Philodendron rubrijuvenile 'El Choco Red '

Sprouts of Bristol
Comprobando la disponibilidad local

The large, velvety, heart-shaped leaves have caught the eye of plant collectors across the US thanks to their beauty and the eye-catching red colour on the undersides of the leaves, and it's now spreading across the world as a houseplant. It was recognised as a distinct species in 2021, and is characterised by its slow, climbing growth habit, striking colouring, and slightly dotted stem. It's most closely linked to the P. luxurians, which has a similar growth pattern and is thought to be a close relative.

Scientific Name
Philodendron rubrijuvenile 'El Choco Red' (young red tree-hugging plant, variety: El Choco Red)

Common Name
Kaufmann Philodendron

Native to the Choco region of Ecuador and Columbia

Place in moderate to bright indirect light. Avoid direct sunlight as this can scorch the leaves.

Allow the top layer of soil to dry out in between waterings - extend this to top 2 inches of soil in the winter (these plants are easy-going so if you wait a little longer to water don't panic!). Ensure good drainage and don't allow to sit in water.

Appreciates above average humidity, but will do just fine in most standard household humidity. Will appreciate an occasional misting, especially if in a dryer spot.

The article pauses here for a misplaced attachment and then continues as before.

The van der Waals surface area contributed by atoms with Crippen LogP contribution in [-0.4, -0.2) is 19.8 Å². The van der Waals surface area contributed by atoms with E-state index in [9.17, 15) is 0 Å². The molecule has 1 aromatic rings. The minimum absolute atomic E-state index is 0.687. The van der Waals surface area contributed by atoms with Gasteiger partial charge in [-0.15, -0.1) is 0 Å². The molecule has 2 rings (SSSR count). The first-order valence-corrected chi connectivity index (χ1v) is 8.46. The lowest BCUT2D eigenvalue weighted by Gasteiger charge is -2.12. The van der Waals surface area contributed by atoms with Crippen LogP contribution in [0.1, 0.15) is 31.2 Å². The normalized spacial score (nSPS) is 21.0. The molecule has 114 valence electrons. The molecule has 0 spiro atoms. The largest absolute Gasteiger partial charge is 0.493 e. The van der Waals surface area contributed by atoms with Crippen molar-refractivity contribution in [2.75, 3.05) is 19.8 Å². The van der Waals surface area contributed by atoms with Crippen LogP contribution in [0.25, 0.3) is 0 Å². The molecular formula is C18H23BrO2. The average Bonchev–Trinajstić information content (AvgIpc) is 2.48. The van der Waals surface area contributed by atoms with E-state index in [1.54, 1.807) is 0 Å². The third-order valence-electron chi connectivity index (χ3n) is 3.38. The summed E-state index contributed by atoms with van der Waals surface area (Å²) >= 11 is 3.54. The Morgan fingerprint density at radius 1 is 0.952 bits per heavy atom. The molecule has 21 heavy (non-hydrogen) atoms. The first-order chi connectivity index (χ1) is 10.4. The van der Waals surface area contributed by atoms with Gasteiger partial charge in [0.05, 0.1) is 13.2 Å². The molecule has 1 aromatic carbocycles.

Use a chunky, well draining mix. One designed for Monstera or Philodendrons will work well. Repot every two years in spring as the plant grows.

Feed every four waters in the growing season, reduce to every six in autumn and winter.

Average household temperatures of about 18-28°C are fine- try not to place somewhere where temperatures dip below 12°C for extended periods.

No, this plant is toxic to pets and small humans.

Sprouts Top Tips
Don't use very cold water as this can shock the roots. If the new growth has very small leaves or there are large gaps between leaves, this is a sign the plant is not getting enough light.


Customer Reviews

Be the first to write a review

Check out The Sprouts Blog

Sprouts insights to house plants, gardening, our favourite brands and plant hire case studies.
Ten of our most popular houseplants - Sprouts of Bristol
With nearly four years of business under our belt, and many more years of looking...
Jessy Edgar07 de June, 2024
Slugs… snails… and how to stop them eating your garden plants? - Sprouts of Bristol
It's an age old question. You might have tried salt, copper tape, egg shells, sheep...
Jessy Edgar04 de June, 2024
Spider Plants: Why Rhianna loves them, and why you should too - Sprouts of Bristol
Maybe your granny has one, or your parents. Maybe you see them in your local...
Rhianna Bangham30 de May, 2024